"Mortality continues to decrease for cancers like breast cancer and others," May said. "As advances are made, we are motivated to work even harder to find a cure. But we need to dig deeper to find the root causes of the disease. It takes a rational understanding of cancer to develop new and novel treatments and drugs. For that to happen, we need to take advantage of a critical mass of trained people who are involved in an exchange of ideas."
May is counting on the UF Shands Cancer Center research wing to fuel the momentum that has caused, for the first time since the 1930s, the death rate from all cancers to decrease in proportion to the growth and aging of the population.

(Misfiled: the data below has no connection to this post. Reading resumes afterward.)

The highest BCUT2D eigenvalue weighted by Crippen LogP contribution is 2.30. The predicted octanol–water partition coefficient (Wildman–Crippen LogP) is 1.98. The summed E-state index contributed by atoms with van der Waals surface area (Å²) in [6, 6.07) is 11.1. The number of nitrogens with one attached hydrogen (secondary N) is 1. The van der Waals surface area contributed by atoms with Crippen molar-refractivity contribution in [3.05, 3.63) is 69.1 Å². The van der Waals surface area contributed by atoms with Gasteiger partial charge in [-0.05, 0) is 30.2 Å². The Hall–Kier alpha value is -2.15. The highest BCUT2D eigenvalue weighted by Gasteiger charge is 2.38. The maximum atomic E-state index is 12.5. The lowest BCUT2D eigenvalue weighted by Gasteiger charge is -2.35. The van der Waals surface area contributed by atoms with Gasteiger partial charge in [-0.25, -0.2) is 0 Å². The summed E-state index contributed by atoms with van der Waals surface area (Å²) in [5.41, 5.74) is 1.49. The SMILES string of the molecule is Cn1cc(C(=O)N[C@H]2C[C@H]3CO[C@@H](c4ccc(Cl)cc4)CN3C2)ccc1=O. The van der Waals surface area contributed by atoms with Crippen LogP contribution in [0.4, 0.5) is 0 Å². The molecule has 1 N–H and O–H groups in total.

"We hope to bring together a subset of researchers who will expand collaborations and funding opportunities," May said. "There is tremendous excitement about a programmatically focused building for cancer and genetics."
May is particularly interested in translational research - the kind that quickly results in better patient care. The Judith S. and Jerry W. Davis Cancer Center, which is literally across the street from the cancer research wing, is a continual reminder that discoveries must be easily adaptable for clinical uses.